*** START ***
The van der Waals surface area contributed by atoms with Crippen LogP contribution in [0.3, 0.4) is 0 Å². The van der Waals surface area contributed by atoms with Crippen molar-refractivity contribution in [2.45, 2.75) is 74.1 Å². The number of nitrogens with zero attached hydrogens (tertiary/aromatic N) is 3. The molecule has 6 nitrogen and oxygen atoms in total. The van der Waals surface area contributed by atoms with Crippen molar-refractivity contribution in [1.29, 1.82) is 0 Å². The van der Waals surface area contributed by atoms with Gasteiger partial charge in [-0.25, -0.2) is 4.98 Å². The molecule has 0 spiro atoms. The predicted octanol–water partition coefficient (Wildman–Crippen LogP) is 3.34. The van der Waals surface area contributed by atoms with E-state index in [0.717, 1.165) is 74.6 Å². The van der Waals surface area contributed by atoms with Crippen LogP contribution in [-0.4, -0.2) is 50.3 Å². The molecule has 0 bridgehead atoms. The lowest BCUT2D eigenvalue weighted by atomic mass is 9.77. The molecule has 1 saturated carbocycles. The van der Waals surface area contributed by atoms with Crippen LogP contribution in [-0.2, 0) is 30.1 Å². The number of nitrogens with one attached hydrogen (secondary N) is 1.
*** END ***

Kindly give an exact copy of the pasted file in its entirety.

The van der Waals surface area contributed by atoms with Crippen LogP contribution in [0.3, 0.4) is 0 Å². The van der Waals surface area contributed by atoms with Crippen molar-refractivity contribution in [2.45, 2.75) is 74.1 Å². The number of nitrogens with zero attached hydrogens (tertiary/aromatic N) is 3. The molecule has 6 nitrogen and oxygen atoms in total. The van der Waals surface area contributed by atoms with Crippen molar-refractivity contribution in [1.29, 1.82) is 0 Å². The van der Waals surface area contributed by atoms with Gasteiger partial charge in [-0.25, -0.2) is 4.98 Å². The molecule has 0 spiro atoms. The predicted octanol–water partition coefficient (Wildman–Crippen LogP) is 3.34. The van der Waals surface area contributed by atoms with E-state index in [0.717, 1.165) is 74.6 Å². The van der Waals surface area contributed by atoms with Crippen LogP contribution in [-0.4, -0.2) is 50.3 Å². The molecule has 0 bridgehead atoms. The lowest BCUT2D eigenvalue weighted by atomic mass is 9.77. The molecule has 1 saturated carbocycles. The van der Waals surface area contributed by atoms with Crippen LogP contribution in [-0.2, 0) is 30.1 Å². The number of nitrogens with one attached hydrogen (secondary N) is 1.